Not only am I a fan of the franchise, but I also consider the 1985 Chicago Bears the greatest single-season football squad to ever hoist the Vince Lombardi Trophy, so I could see how one could chalk up my judgment that Rich Cohen’s Monsters is one of the finest books on the sport that I’ve ever read to bias. Yet the fact remains that Cohen’s other great books — which have looked at Jewish gangsters, banana barons, Chess Records, and packaged sugar substitutes, while also offering up either small autobiographical bits of Cohen’s life or massive chunks that borderline on memoir — are also favorites of mine.
While he’s never been shy about telling his or his family’s story in his work, Monsters takes on another personal subject in Cohen’s beloved Chicago Bears — not only that one magical season that culminated with the team destroying the New England Patriots at Super Bowl XX, but also the team’s history, and the way the Bears’ founder George Halas basically invented the modern game. It’s all wrapped up in Cohen’s trademark storytelling style, making football interesting for people who couldn’t care less for the sport.
Having a vested interest in professional sports, actively picking a team to root for, going to a bar to cheer on and scream at them after every winning play and heartbreaking loss — these things aren’t for everybody. But if you have an open mind, and since we’re in that sweet spot when the World Series is taking place, the NFL is in the middle of its season, NHL play is underway, and the NBA is starting up, there are more than a few books like Monsters that will entertain and educate true fans, as well as people who wouldn’t know LeBron James if he walked past them dribbling two basketballs.
The Legend of Pradeep Mathew, Shehan Karunatilaka
I haven’t read many other books about the sport, but Karunatilaka’s novel about a drunk sportswriter trying to find the elusive Tamil cricket player will probably remain the finest book that has to do with cricket–fiction or otherwise — that I’ve ever encountered.
Paper Lion, George Plimpton
These days we usually talk about George Plimpton as the founder of one of our favorite literary magazines. This book, based on an idea he originally explored in 1960’s Out of My League, finds the author suiting up for the Detroit Lions (who just so happen to be in the same division as the Chicago Bears of Cohen’s Monsters) to see what it’s like for a guy who has no business playing with the professionals to attempt what they do on a regular basis. The results are extraordinary.
On Boxing, Joyce Carol Oates
It doesn’t make the most sense: a sport where two people stand in a ring and repeatedly punch each other has allured some top writers into pen pieces on the sport. Even though there are probably 863 other books by Oates you plan to get through at some point, you should consider moving this collection of her works on boxing to the top.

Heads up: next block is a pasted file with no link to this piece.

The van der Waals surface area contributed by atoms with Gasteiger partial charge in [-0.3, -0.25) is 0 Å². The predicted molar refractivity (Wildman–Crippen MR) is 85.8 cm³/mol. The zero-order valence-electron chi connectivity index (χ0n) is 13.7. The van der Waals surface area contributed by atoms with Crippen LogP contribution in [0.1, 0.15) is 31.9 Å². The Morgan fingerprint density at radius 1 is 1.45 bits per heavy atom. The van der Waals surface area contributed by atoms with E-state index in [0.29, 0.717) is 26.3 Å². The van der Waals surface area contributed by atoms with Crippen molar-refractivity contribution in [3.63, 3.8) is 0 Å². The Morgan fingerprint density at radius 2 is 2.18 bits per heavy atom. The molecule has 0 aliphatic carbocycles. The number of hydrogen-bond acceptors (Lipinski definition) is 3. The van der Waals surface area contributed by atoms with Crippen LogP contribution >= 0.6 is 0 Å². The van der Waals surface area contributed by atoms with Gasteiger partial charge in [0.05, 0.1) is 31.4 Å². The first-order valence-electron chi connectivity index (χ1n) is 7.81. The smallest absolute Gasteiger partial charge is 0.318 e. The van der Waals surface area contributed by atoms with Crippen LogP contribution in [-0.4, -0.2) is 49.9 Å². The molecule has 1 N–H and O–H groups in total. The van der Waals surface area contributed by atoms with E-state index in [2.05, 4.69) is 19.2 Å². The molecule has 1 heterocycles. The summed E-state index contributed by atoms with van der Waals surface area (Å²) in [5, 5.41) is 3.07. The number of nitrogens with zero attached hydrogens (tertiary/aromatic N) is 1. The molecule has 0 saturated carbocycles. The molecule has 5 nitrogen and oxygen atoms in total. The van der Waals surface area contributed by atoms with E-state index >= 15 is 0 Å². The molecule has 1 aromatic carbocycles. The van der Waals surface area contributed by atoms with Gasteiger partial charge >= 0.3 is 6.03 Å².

Blood Horses, John Jeremiah Sullivan
While Pulphead is an absolutely essential collection of essays, Sullivan’s first book, Blood Horses, begins with his father’s own association with horse racing as a sportswriter and expands into something even bigger.
Friday Night Lights: A Town, a Team, and a Dream, H. G. Bissinger
It seems strange that there are people who will yell “Clear eyes, full hearts, can’t lose” in professional meetings, but who haven’t read Bissinger’s book from which the show about football (that even non-football fans love) was adapted.
The Game, Ken Dryden
For some reason or another, hockey hasn’t really translated to great literature as often as other sports have. This book by legendary goaltender Ken Dryden is one of the few exceptions.
Heaven is a Playground, Rick Tealander
If you’ve ever even spent just a few minutes watching a serious game of basketball being played on a street court in New York City, you know that their games can be at least as intense as the ones played by guys who get paid the big bucks. Rick Tealander’s Heaven Is a Playground was originally supposed to be a magazine piece compiling his observations from a Brooklyn court, but it ended up expanding into a full book that expands the definition of sports writing.
The Devil and Sonny Liston, Nick Tosches
Read this not only because you can never get enough of Tosches’ writing, but also because the life and death of the former World Heavyweight Champion makes for riveting reading.
The Last Boy, Jane Leavy
You know how people like to toss around the term “Dickensian” when describing a book? Well, it truly does apply to Jane Leavy’s biography on one of baseball’s greatest players, Mickey Mantle.